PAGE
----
Volume 616, August 2018
Gaia Data Release 2
|Number of page(s)||29|
|Section||Catalogs and data|
|Published online||10 August 2018|
Gaia Data Release 2
First stellar parameters from Apsis
Max Planck Institute for Astronomy,
2 Université Côte d’Azur, Observatoire de la Côte d’Azur, CNRS, Laboratoire Lagrange, Bd de l’Observatoire, CS 34229, 06304 Nice Cedex 4, France
3 Thales Services, 290 allée du Lac, 31670 Labège, France
4 Telespazio France, 26 avenue Jean-François Champollion, 31100 Toulouse, France
5 Centre National d’Etudes Spatiales, 18 avenue Edouard Belin, 31401 Toulouse, France
6 Division of Astronomy and Space Physics, Department of Physics and Astronomy, Uppsala University, Box 516, 75120 Uppsala, Sweden
7 LESIA, Observatoire de Paris, PSL Research University, CNRS UMR 8109, Université Pierre et Marie Curie, Université Paris Diderot, 5 place Jules Janssen, 92190 Meudon, France
8 Institut de Physique de Rennes, Université de Rennes 1, CNRS UMR 6251, 35042 Rennes, France
Accepted: 3 April 2018
The second Gaia data release (Gaia DR2) contains, beyond the astrometry, three-band photometry for 1.38 billion sources. One band is the G band, the other two were obtained by integrating the Gaia prism spectra (BP and RP). We have used these three broad photometric bands to infer stellar effective temperatures, Teff, for all sources brighter than G = 17 mag with Teff in the range 3000–10 000 K (some 161 million sources). Using in addition the parallaxes, we infer the line-of-sight extinction, AG, and the reddening, E(BP − RP), for 88 million sources. Together with a bolometric correction we derive luminosity and radius for 77 million sources. These quantities as well as their estimated uncertainties are part of Gaia DR2. Here we describe the procedures by which these quantities were obtained, including the underlying assumptions, comparison with literature estimates, and the limitations of our results. Typical accuracies are of order 324 K (Teff), 0.46 mag (AG), 0.23 mag (E(BP − RP)), 15% (luminosity), and 10% (radius). Being based on only a small number of observable quantities and limited training data, our results are necessarily subject to some extreme assumptions that can lead to strong systematics in some cases (not included in the aforementioned accuracy estimates). One aspect is the non-negativity contraint of our estimates, in particular extinction, which we discuss. Yet in several regions of parameter space our results show very good performance, for example for red clump stars and solar analogues. Large uncertainties render the extinctions less useful at the individual star level, but they show good performance for ensemble estimates. We identify regimes in which our parameters should and should not be used and we define a “clean” sample. Despite the limitations, this is the largest catalogue of uniformly-inferred stellar parameters to date. More precise and detailed astrophysical parameters based on the full BP/RP spectrophotometry are planned as part of the third Gaia data release.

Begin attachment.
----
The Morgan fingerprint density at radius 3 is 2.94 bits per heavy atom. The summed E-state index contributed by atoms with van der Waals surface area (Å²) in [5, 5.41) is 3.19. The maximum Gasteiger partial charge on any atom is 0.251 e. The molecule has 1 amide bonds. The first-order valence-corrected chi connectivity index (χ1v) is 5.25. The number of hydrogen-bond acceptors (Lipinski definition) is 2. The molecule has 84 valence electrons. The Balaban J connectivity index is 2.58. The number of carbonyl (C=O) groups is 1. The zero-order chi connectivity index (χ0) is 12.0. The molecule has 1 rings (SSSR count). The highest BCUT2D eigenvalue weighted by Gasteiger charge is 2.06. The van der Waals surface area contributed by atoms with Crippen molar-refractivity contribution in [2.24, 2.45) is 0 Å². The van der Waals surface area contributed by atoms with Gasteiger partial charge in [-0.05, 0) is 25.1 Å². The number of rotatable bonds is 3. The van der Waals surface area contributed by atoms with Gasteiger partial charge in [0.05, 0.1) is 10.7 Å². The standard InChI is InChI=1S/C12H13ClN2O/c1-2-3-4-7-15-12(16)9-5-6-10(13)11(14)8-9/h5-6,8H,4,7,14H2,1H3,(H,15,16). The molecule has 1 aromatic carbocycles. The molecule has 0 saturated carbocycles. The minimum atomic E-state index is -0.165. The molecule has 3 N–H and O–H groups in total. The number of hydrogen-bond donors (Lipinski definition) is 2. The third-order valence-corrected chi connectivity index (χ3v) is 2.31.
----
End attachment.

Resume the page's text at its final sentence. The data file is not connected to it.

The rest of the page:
Key words: stars: fundamental parameters / methods: data analysis / methods: statistical / surveys / catalogs
© ESO 2018
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